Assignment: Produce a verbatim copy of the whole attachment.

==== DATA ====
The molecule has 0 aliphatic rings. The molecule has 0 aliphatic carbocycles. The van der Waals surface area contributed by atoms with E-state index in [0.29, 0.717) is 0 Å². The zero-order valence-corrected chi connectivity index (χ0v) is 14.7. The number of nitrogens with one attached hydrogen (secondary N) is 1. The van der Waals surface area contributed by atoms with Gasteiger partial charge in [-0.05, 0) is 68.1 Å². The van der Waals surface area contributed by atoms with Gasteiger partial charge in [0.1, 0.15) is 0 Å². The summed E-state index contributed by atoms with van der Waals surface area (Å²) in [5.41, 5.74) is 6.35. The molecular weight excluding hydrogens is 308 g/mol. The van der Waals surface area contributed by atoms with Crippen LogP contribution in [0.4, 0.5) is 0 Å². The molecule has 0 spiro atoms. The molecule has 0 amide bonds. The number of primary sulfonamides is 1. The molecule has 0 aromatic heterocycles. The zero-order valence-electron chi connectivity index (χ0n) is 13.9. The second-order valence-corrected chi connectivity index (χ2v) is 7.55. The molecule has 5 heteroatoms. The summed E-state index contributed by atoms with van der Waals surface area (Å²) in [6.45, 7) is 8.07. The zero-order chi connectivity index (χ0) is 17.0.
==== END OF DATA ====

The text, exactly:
The molecule has 0 aliphatic rings. The molecule has 0 aliphatic carbocycles. The van der Waals surface area contributed by atoms with E-state index in [0.29, 0.717) is 0 Å². The zero-order valence-corrected chi connectivity index (χ0v) is 14.7. The number of nitrogens with one attached hydrogen (secondary N) is 1. The van der Waals surface area contributed by atoms with Gasteiger partial charge in [-0.05, 0) is 68.1 Å². The van der Waals surface area contributed by atoms with Gasteiger partial charge in [0.1, 0.15) is 0 Å². The summed E-state index contributed by atoms with van der Waals surface area (Å²) in [5.41, 5.74) is 6.35. The molecular weight excluding hydrogens is 308 g/mol. The van der Waals surface area contributed by atoms with Crippen LogP contribution in [0.4, 0.5) is 0 Å². The molecule has 0 spiro atoms. The molecule has 0 amide bonds. The number of primary sulfonamides is 1. The molecule has 0 aromatic heterocycles. The zero-order valence-electron chi connectivity index (χ0n) is 13.9. The second-order valence-corrected chi connectivity index (χ2v) is 7.55. The molecule has 5 heteroatoms. The summed E-state index contributed by atoms with van der Waals surface area (Å²) in [6.45, 7) is 8.07. The zero-order chi connectivity index (χ0) is 17.0.